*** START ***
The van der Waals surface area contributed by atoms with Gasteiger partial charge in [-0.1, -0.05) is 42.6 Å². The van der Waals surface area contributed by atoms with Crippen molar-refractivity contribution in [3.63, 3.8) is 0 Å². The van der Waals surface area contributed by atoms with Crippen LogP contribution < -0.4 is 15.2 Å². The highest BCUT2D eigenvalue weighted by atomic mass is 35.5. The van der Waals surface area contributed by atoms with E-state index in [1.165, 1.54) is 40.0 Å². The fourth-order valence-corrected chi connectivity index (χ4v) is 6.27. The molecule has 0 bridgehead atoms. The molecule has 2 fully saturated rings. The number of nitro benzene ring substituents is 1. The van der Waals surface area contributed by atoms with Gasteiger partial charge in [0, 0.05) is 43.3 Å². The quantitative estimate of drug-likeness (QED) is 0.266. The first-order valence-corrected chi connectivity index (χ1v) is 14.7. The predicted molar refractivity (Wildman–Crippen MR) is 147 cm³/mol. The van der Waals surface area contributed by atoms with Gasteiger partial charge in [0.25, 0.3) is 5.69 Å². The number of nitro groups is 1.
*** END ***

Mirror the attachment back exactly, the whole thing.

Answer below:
The van der Waals surface area contributed by atoms with Gasteiger partial charge in [-0.1, -0.05) is 42.6 Å². The van der Waals surface area contributed by atoms with Crippen molar-refractivity contribution in [3.63, 3.8) is 0 Å². The van der Waals surface area contributed by atoms with Crippen LogP contribution < -0.4 is 15.2 Å². The highest BCUT2D eigenvalue weighted by atomic mass is 35.5. The van der Waals surface area contributed by atoms with E-state index in [1.165, 1.54) is 40.0 Å². The fourth-order valence-corrected chi connectivity index (χ4v) is 6.27. The molecule has 0 bridgehead atoms. The molecule has 2 fully saturated rings. The number of nitro benzene ring substituents is 1. The van der Waals surface area contributed by atoms with Gasteiger partial charge in [0, 0.05) is 43.3 Å². The quantitative estimate of drug-likeness (QED) is 0.266. The first-order valence-corrected chi connectivity index (χ1v) is 14.7. The predicted molar refractivity (Wildman–Crippen MR) is 147 cm³/mol. The van der Waals surface area contributed by atoms with Gasteiger partial charge in [0.25, 0.3) is 5.69 Å². The number of nitro groups is 1.